Some argue that a successful approach to nature could come from the position of self-interest; that we should take care of the earth so we might, as a species, continue to survive, from which would result in the positive byproduct of earth being saved from destruction. While a self-interest approach can perhaps start turning the ship in a better direction, self-interest has always seemed to fail on some level. Take individual human beings as an example. Though we claim our actions are largely made in the interest of our self-preservation, we frequently contradict such a claim. We do things that negatively impact our long term physical health and financial stability, such as smoke or drink alcohol. We take unnecessary risks such as driving erratically when in a hurry. And unquestionably we use our financial resources poorly, such as impulse buying. We are our own saboteurs. And none of his addresses the actions we take that harm our mental health.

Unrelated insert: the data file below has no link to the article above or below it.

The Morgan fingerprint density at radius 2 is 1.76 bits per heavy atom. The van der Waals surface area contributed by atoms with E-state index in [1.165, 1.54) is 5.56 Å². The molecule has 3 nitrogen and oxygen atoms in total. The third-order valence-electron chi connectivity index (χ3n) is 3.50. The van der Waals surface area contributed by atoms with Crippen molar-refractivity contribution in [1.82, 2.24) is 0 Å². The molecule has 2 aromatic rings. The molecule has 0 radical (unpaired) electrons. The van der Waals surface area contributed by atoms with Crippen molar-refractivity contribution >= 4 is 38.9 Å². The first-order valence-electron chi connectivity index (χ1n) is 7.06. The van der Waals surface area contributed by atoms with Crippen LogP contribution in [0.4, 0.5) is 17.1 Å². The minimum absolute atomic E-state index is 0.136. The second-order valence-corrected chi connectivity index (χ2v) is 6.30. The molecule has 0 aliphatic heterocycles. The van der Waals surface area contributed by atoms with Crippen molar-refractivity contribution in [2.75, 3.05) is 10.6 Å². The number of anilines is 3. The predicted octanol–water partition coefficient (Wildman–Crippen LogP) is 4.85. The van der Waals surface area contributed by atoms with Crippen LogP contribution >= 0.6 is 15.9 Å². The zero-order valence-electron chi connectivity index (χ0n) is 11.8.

Additionally, though self-interest and survival can be powerful motivating factors, Midgley argues that the planet is entirely too complex for such a simplistic notion. It can also lead to what Midgley refers to as “enlightened-egoism” which embodies the attitude of “I’ll only do for others as long as it benefits me”. This approach has resulted in terrible economic consequences for many people. And finally, it also continues to promote the notion that nature is, “…mere, lifeless, valueless matter, a dead world of objects without subjects, fit only to be appropriated by us.” It is for these reasons that Midgley rejects the self-interest argument.